New Mexican Cuisine isn’t Tex-Mex
It isn’t Mexican. And it isn’t Tex-Mex. It is New Mexican. That’s what New Mexican friends shared with me on my first trip the American Southwest. And they are passionate about their food as well as proud of their state’s cuisine.
My time in Albuquerque was short. I flew in to speak at the New Mexico Public Relations Society of America Chapter. I arrived on a Wednesday night and left a Friday morning. On my American Airlines flight from Dallas to Albuquerque, my seat mate was an AA flight attendant who was from Albuquerque. Like my New Mexican friends, she was passionate about her state’s food. She listed the foods I need to eat and where.
I told my friends, Benson and Jennifer, that I wanted go where the locals eat. And I joked that it better not be Chili’s. Benson met me at the airport wearing a cowboy hat and boots and we jumped into his pick-up truck heading out to my first official New Mexican meal. My food adventure began!
Full disclosure here but I’ve never been a fan of “southwestern” or “Mex-Tex” because, it was either burn-your-taste-buds-off spicy or really greasy heavy. (I’ll be honest I really don’t like to eat Mexican food in the US; it doesn’t compare to the meals I had in Mexico.) That said I was excited to visit New Mexico and experience authentic cuisine.
Where and What I ate…
Los Cuates was a local place in Benson’s neighborhood. I let Benson chose my meal. And he had a tough time choosing the menu. He said it was all good, but selected tamales. I had tamales for the first time. It was really good. So moist, tender, and flavorful. I had it with red chiles.
The next night, Benson, his wife Mary, and Jennifer took me to the best local and kept secret in Albuquerque, an oasis in the dessert, Casa de Benavidez. A very cosy restaurant with outside seating. I couldn’t make up my mind so I selected to make my own platter. I chose Carne Adovada and Chile Relleno served with beans and papitas (fried potatoes). I went with both red and green chiles.
Let’s talk about chiles here. They play a huge part in New Mexican cuisine. There are two types: red and green. Both can be hot and both can be mild. It depends on the chile, where it is grown, and the weather. Confusing I know. And if you are a local you order your meals “Christmas” with is with both red and green chiles. Red chili sauce is smooth while the green chile sauce is chunky. There is much passion about chiles in New Mexico.
I can’t forget to talk about Sopiapilla. This fried pasty and type of quick bread was served with the main course served with honey. While it isn’t a dessert, it could be. It was for me. You eat it just after finishing your meal. I think it is to calm your taste buds from the chiles. It is so simple and amazing. Seriously, do not order Sopiapilla outside of New Mexico, you will be very disappointed. I was when I ordered it at a Mexican restaurant when I returned home.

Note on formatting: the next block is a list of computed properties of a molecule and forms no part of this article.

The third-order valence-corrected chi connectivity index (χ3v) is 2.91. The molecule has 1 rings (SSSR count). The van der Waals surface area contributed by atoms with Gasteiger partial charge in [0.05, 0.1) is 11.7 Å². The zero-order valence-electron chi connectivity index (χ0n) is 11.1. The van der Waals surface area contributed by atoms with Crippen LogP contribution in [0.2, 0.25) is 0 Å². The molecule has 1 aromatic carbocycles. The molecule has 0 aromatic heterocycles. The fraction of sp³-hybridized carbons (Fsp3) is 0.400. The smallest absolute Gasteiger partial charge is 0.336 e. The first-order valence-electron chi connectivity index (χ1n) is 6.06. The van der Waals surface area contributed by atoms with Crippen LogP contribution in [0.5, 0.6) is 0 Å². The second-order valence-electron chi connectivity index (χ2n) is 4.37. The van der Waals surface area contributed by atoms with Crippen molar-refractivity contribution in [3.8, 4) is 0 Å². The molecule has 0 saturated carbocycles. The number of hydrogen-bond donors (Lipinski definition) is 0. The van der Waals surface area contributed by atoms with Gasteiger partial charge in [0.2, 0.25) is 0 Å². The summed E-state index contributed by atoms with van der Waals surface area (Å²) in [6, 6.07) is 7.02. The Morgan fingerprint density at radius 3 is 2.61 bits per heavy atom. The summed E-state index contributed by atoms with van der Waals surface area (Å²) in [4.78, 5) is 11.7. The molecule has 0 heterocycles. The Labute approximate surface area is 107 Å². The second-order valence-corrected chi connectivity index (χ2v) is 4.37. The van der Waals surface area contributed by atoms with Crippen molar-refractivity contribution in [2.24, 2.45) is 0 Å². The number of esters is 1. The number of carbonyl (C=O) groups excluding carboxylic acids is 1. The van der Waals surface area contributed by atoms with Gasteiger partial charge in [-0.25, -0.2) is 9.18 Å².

After eating a wonderful meal at Casa de Benavidez, we went view hopping which did involve drinks. Yes, view hopping. The vistas in Albuquerque are breathtaking with Albuquerque being located in a valley between mountain ranges. We went to the top of the Sandia Resort & Casino to view the mountains at dusk (no those aren’t UFOs) then we ended the night at the rooftop bar, Apothecary Lounge, to take in the city skyline.
Of course, I’m a huge fan of Route 66 and of roadside architecture, so I had to get a shot of Route 66. There is still a lot of wonderful architecture left in Albuquerque from the heyday of Route 66.
Before I flew home, Benson took me to an Albuquerque institution, The Frontier Resturant, across from the University of New Mexico campus. Again, I let Benson select my meal. I got the small order of Huevos Lite (or better know as Huevos Rancheros) with is one egg, beans & sauce on corn tortillas and their Frontier Sweet Roll which is a very large cinnamon roll dipped in butter. And yes I ate it all. I’m surprised I fit on the plane. I will say though I didn’t eat the rest of the day.
I’m now hooked on New Mexican food. And spoilt. So glad for my friends Benson and Jennifer for sharing their passion for their state’s food and exposing me to New Mexican cuisine.
I’ll be back…
If you interested, I stayed at the Hotel Albuquerque in Old Town. A nicely appointed hotel within walking distance to many attractions such as the Old Town and museums.
Quality over quantity. That’s a foreign concept to many of the restaurants where I reside in eastern North Carolina. The mantra of cheap and plentiful rules when it comes to dining. Where most meals are disappointing. At least for me. I crave fresh and interesting combinations. Don’t get me wrong, I do enjoy my fried foods. Just once in a while.
Choosing a restaurant on a Friday or Saturday night can be cumbersome. And frankly we often just end up cooking at home those nights because there is minimal choice unless you want chain restaurants or “home-cooking.” And we usually make the thirty minute drive to Greenville for any ethnic food such as Indian or Thai.
This is where Milton & Miles
enters the picture. It is located in the Imperial Centre in Rocky Mount. The Imperial Centre is a cultural hub for Nash county housing museums and performing arts venues as well as this small cafe. In another life, it was a tabacco processing plant and the bones are still there giving it a modern industrial feel.
I didn’t know Milton & Miles existed until I recently when I had a business meeting there in the morning. So glad my friend Ken suggested we meet there. I’m glad I found it. It serves breakfast and lunch Monday through Friday and dinner on Thursdays and Fridays. I came back with my guys for a Friday night dinner.